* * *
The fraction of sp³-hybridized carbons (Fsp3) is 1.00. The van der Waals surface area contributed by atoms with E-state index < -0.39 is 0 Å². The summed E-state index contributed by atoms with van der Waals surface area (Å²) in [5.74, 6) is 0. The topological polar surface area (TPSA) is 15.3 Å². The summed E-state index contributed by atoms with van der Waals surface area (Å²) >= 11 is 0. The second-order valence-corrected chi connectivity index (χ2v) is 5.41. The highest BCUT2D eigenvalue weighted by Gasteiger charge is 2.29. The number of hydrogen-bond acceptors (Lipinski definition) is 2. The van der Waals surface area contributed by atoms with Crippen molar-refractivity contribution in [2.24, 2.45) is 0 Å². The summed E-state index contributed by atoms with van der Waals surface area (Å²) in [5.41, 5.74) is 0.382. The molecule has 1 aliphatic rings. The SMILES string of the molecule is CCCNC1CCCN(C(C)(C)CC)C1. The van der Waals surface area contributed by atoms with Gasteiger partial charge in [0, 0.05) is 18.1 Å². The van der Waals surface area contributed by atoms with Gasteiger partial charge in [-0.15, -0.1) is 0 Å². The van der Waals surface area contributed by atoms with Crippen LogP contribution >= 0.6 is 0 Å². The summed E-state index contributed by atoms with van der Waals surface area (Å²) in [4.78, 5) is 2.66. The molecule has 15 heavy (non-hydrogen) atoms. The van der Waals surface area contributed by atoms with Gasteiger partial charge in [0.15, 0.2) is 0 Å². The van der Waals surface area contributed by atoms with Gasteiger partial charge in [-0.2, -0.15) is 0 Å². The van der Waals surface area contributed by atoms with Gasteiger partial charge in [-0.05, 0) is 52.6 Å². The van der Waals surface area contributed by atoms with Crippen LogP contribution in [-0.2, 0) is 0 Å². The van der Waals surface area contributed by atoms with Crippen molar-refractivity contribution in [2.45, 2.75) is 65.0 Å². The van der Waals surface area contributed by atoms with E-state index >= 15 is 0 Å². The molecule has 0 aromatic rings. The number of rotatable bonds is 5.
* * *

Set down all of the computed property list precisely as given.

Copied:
The fraction of sp³-hybridized carbons (Fsp3) is 1.00. The van der Waals surface area contributed by atoms with E-state index < -0.39 is 0 Å². The summed E-state index contributed by atoms with van der Waals surface area (Å²) in [5.74, 6) is 0. The topological polar surface area (TPSA) is 15.3 Å². The summed E-state index contributed by atoms with van der Waals surface area (Å²) >= 11 is 0. The second-order valence-corrected chi connectivity index (χ2v) is 5.41. The highest BCUT2D eigenvalue weighted by Gasteiger charge is 2.29. The number of hydrogen-bond acceptors (Lipinski definition) is 2. The van der Waals surface area contributed by atoms with Crippen molar-refractivity contribution in [2.24, 2.45) is 0 Å². The summed E-state index contributed by atoms with van der Waals surface area (Å²) in [5.41, 5.74) is 0.382. The molecule has 1 aliphatic rings. The SMILES string of the molecule is CCCNC1CCCN(C(C)(C)CC)C1. The van der Waals surface area contributed by atoms with Gasteiger partial charge in [0, 0.05) is 18.1 Å². The van der Waals surface area contributed by atoms with Gasteiger partial charge in [-0.15, -0.1) is 0 Å². The van der Waals surface area contributed by atoms with Crippen LogP contribution >= 0.6 is 0 Å². The summed E-state index contributed by atoms with van der Waals surface area (Å²) in [4.78, 5) is 2.66. The molecule has 15 heavy (non-hydrogen) atoms. The van der Waals surface area contributed by atoms with Gasteiger partial charge in [0.15, 0.2) is 0 Å². The van der Waals surface area contributed by atoms with Gasteiger partial charge in [-0.2, -0.15) is 0 Å². The van der Waals surface area contributed by atoms with Gasteiger partial charge in [-0.05, 0) is 52.6 Å². The van der Waals surface area contributed by atoms with Crippen LogP contribution in [-0.2, 0) is 0 Å². The van der Waals surface area contributed by atoms with Crippen molar-refractivity contribution in [2.45, 2.75) is 65.0 Å². The van der Waals surface area contributed by atoms with E-state index >= 15 is 0 Å². The molecule has 0 aromatic rings. The number of rotatable bonds is 5.